Remote consultation in Deaf CYPMHS as a result of COVID-19 measures

The effects of the COVID-19 pandemic have prompted a necessary change in the way that the NHS provides care for its service users. Under NHS guidance, remote video consultation has been rapidly introduced to replace face-to-face consultation.

National Deaf Children and Young People Mental Health Services (CYPMHS) is a highly specialised mental health service for deaf children and young people with mental health issues.

Leeds and York Partnership NHS Foundation Trust hosts the York-based Deaf CYPMHS for the north of England, with other bases in Manchester and Newcastle.

The service operates a team around the child and family model, employing deaf and hearing staff (including psychiatrists, psychologists, specialist deaf outreach workers, nurses, social workers and British Sign Language/English interpreters). This ensures that the child and family can work in their first or preferred language in a culturally sensitive way to address their mental health needs holistically and effectively.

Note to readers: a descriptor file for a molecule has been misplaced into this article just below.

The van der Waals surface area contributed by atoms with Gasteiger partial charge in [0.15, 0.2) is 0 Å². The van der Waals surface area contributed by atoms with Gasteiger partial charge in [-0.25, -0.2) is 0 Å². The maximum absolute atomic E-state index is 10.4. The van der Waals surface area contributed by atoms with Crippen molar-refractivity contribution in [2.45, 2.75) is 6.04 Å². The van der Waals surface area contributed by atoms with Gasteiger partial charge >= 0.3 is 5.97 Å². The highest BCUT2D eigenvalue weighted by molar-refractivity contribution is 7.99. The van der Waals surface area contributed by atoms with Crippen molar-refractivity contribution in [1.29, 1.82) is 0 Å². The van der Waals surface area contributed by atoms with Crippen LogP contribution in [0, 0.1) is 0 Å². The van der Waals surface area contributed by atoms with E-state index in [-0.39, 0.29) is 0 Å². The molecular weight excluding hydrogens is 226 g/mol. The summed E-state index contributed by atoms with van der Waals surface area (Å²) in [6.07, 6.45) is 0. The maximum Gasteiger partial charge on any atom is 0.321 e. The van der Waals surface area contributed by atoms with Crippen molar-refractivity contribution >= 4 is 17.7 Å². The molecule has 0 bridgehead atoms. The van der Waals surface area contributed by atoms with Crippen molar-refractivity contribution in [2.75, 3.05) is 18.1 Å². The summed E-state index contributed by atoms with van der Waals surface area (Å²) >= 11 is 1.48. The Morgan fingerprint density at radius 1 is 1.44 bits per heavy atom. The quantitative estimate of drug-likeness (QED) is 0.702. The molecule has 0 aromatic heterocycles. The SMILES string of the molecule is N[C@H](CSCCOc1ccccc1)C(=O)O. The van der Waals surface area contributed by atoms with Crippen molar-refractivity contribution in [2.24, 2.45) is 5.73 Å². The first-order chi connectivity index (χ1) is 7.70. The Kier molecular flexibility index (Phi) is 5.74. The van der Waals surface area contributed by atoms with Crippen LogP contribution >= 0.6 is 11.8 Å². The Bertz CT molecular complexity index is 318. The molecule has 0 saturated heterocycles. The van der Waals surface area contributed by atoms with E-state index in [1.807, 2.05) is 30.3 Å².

Situation

Deaf children and young people are at a higher risk of developing mental health difficulties than their hearing counterparts. They are also particularly affected by the isolation and use of face masks during lockdown as it brings additional communication barriers.

Infection control guidance as a result of the COVID-19 pandemic was clear that any non-urgent face-to-face appointments and travel should be stopped. Even when the York-based Deaf CYPMHS was able to do some limited face-to-face work, NHS England did not fully approve any of the existing clear face masks from an infection control perspective. This severely limited how the service could work in terms of communication.

Aspiration